Dark Energy?

15 years 9 months ago #64347 by JohnMurphy
Replied by JohnMurphy on topic Re: Dark Energy?

You must be redefining English, because the dictionary definition, according to multiple dictionaries is:
'A force of attraction that exists between objects'.

The dictionaries define the Newtonian definition of gravity. Which has been shown to be wrong (maybe a strong word for it). What Collins or Webster put in their dictionaries is their business. It is well accepted that Einsteins definition of gravity is as correct as we can be at this point in time. The fact that you guys are still talking about gravity as a "force" tells you more about the education system than anything else. Newtonian (classical) gravity should no longer be taught in schools, it only confuses people who later find out that it is bunkum i.e. you guys :D

We've had Relativity theory for close to a hundred years now. Isn't it time to start teaching this in place of classical physics? It's no different than if schools were still teaching chemistry as being the combinations of Earth Air Fire and Water.

Clear Skies,
John Murphy
Irish Astronomical Society
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15 years 9 months ago #64392 by Son Goku
Replied by Son Goku on topic Re: Dark Energy?
Gravity is a force in the Newtonian picture, in the sense that it causes inertial mass to accelerate. However unlike other forces such as electromagnetism, the "charge" associated with gravity is inertial mass itself, which causes gravity to behave as if it were a fictitious force. That is, if you accelerate in the correct way gravity can be cancelled out, so their is no way to tell the difference between gravitational acceleration and mechanical acceleration. This is quite different from electromagnetism, where you can tell the difference between mechanical acceleration and electromagnetic acceleration.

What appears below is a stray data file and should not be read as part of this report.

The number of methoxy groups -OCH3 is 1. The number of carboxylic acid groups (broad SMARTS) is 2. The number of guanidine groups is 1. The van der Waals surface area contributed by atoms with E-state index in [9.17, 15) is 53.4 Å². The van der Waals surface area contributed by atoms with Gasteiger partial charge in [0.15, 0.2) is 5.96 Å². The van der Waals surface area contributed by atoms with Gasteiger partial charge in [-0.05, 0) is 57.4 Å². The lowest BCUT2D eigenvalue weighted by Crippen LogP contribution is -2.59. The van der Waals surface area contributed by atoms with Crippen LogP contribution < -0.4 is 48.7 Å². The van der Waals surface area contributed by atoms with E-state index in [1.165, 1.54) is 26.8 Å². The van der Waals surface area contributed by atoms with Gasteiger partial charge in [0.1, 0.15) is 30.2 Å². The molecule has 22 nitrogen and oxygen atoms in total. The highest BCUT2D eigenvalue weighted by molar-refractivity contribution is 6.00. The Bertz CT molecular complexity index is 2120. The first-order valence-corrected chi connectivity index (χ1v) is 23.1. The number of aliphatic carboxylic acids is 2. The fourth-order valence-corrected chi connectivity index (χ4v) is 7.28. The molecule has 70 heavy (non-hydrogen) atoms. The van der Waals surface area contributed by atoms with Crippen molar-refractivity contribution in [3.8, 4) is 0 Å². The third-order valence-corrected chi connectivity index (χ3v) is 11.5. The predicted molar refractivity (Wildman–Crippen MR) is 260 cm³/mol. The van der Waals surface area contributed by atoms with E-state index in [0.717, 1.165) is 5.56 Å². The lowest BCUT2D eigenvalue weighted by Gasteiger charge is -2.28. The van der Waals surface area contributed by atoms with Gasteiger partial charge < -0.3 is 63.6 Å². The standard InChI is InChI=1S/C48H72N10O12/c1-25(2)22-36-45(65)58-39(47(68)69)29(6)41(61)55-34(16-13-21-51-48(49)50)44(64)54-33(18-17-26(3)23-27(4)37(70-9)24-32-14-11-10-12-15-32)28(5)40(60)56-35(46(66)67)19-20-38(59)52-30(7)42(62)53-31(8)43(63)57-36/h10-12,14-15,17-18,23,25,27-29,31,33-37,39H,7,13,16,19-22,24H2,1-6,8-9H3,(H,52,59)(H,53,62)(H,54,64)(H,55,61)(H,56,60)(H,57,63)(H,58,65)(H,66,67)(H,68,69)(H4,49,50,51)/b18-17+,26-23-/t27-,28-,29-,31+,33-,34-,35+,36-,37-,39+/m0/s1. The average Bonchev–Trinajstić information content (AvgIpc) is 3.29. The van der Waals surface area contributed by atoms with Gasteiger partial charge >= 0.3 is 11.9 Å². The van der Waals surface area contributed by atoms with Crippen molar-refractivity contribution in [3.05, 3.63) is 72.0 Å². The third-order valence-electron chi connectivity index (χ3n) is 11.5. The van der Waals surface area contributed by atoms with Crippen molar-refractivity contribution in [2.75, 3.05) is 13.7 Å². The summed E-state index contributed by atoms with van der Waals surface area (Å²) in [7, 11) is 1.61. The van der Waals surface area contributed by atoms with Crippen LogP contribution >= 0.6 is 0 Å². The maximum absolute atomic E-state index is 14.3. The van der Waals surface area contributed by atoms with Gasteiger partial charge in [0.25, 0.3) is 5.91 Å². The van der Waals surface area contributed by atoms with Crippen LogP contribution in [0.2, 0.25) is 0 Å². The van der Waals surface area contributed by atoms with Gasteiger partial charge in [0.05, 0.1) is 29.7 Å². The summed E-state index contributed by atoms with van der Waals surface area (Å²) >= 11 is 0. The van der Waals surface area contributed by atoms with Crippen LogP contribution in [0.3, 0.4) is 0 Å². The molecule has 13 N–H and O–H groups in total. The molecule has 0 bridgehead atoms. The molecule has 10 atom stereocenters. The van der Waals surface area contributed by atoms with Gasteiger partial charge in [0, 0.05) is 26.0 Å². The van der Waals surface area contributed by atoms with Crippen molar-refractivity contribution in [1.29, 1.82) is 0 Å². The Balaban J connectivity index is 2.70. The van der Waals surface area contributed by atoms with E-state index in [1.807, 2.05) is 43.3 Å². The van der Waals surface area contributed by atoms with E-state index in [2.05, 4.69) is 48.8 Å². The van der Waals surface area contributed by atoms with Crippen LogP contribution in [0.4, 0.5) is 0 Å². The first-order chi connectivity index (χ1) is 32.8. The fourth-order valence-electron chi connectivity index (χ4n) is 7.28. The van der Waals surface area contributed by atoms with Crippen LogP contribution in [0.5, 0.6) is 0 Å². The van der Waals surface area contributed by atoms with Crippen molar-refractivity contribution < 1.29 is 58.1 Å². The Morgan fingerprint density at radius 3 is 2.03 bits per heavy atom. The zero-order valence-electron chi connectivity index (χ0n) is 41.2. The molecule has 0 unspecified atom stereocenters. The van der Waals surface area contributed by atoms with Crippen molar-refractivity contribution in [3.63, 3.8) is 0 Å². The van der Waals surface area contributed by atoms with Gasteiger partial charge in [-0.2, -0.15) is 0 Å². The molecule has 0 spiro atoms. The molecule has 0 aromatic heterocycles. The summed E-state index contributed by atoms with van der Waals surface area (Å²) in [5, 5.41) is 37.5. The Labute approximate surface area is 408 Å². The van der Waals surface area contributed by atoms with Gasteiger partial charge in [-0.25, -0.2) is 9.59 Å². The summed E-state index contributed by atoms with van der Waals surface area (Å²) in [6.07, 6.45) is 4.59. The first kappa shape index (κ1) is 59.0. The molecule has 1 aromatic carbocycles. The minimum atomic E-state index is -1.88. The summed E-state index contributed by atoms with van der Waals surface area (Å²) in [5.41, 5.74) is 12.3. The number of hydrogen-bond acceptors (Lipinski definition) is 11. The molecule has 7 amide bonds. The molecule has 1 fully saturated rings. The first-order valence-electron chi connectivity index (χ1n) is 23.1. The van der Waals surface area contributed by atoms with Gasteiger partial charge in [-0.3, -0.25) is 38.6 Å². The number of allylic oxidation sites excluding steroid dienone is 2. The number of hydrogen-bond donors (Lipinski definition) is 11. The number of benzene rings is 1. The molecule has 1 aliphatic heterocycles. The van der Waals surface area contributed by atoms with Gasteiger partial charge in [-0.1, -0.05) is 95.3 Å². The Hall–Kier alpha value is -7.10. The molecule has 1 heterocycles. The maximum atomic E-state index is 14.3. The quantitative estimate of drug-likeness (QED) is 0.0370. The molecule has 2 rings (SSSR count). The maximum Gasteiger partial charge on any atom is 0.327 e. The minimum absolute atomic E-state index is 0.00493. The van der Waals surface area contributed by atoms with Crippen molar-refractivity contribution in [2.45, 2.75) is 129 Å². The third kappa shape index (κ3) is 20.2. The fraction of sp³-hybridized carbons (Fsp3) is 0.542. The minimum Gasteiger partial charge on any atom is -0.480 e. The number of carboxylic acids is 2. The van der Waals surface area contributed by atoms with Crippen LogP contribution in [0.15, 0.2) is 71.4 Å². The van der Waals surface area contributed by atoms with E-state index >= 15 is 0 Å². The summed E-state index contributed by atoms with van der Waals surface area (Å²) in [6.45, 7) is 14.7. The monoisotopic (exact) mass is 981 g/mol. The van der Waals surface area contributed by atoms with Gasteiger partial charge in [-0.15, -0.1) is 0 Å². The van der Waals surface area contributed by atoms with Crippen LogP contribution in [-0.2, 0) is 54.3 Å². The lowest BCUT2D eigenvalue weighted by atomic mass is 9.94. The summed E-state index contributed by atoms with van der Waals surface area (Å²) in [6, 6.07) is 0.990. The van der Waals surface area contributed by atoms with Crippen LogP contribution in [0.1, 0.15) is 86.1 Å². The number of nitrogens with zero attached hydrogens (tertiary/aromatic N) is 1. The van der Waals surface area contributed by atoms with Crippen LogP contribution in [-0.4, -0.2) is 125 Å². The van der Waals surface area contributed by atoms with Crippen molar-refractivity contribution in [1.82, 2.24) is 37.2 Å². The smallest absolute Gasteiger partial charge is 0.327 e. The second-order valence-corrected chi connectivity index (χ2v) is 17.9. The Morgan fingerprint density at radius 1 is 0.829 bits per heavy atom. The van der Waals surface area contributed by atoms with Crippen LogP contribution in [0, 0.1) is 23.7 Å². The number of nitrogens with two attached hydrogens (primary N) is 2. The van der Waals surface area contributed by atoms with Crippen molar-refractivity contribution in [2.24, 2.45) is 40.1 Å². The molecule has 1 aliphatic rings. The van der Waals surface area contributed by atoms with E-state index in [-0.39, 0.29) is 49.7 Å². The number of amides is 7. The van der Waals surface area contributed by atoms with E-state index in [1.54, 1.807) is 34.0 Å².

This fact eventually lead Einstein to the correct theory of classical gravity where gravity is the distortion of spacetime. When an apple falls to the ground that is because of the curvature of spacetime. Spacetime curvature is not something that only goes on in black holes. If you don't take it into account you don't get the correct orbit for mercury. If you don't take it into account GPS sattelites do not work, so it is not some fictional nonsense. It is the current theory of gravity, it has been proven that spacetime bends.

As for gravity working differently in other galaxies or out in space, our observations of neutron stars and how stars move around other galaxies indicates that it does not. We don't just think gravity works the same everywhere because we assume it does, we've checked that it does.

As for Dark Matter it is now thought to exist because a substance that acts exactly like it has been observed in galactic cluster collisions. Also Dark Energy is not 75% of the material content of the universe. Unlike in Newtonian gravity, in Einsteinian gravity several things besides mass can cause gravity. Heat can cause gravity, pressure can, even increased fluid flow. Dark Energy contributes a significant amount to these gravitational sources, however it isn't physically 75% of all there is.

Finally as for gravity turning out to be part of another force, if gravity does unify with the other forces it is only at Planck scale energies. That is massive energies, that are no longer achieved in the universe today and hence isn't relevant to how gravity acts on our scales. Also it doesn't invalidate the existence of gravity. For instance from the Weinberg-Salam electroweak theory, we now know that electromagnetism is just part of another force at high enough energies. However electromagnetism still "exists" and we don't consider Maxwell and other 19th century physicists incorrect or naive for discussing its effects on its own. Unification does not imply the old force does not exist.

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